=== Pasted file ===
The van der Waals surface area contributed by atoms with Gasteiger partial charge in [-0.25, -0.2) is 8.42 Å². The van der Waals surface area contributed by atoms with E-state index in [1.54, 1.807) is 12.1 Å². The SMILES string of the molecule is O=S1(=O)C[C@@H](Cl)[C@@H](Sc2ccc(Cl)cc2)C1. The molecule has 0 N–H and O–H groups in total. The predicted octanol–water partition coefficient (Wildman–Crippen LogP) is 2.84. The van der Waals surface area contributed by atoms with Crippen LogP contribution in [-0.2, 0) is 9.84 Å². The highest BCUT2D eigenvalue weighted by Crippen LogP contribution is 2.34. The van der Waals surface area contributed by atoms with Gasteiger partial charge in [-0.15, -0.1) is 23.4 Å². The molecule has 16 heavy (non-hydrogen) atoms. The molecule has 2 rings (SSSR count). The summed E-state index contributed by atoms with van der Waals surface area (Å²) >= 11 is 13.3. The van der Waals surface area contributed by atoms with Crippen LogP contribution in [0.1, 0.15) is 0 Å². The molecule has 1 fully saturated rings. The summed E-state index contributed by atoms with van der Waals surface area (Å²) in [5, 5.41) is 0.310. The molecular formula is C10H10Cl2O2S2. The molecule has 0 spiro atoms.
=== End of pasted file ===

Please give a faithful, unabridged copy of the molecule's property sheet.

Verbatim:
The van der Waals surface area contributed by atoms with Gasteiger partial charge in [-0.25, -0.2) is 8.42 Å². The van der Waals surface area contributed by atoms with E-state index in [1.54, 1.807) is 12.1 Å². The SMILES string of the molecule is O=S1(=O)C[C@@H](Cl)[C@@H](Sc2ccc(Cl)cc2)C1. The molecule has 0 N–H and O–H groups in total. The predicted octanol–water partition coefficient (Wildman–Crippen LogP) is 2.84. The van der Waals surface area contributed by atoms with Crippen LogP contribution in [-0.2, 0) is 9.84 Å². The highest BCUT2D eigenvalue weighted by Crippen LogP contribution is 2.34. The van der Waals surface area contributed by atoms with Gasteiger partial charge in [-0.15, -0.1) is 23.4 Å². The molecule has 16 heavy (non-hydrogen) atoms. The molecule has 2 rings (SSSR count). The summed E-state index contributed by atoms with van der Waals surface area (Å²) >= 11 is 13.3. The van der Waals surface area contributed by atoms with Crippen LogP contribution in [0.1, 0.15) is 0 Å². The molecule has 1 fully saturated rings. The summed E-state index contributed by atoms with van der Waals surface area (Å²) in [5, 5.41) is 0.310. The molecular formula is C10H10Cl2O2S2. The molecule has 0 spiro atoms.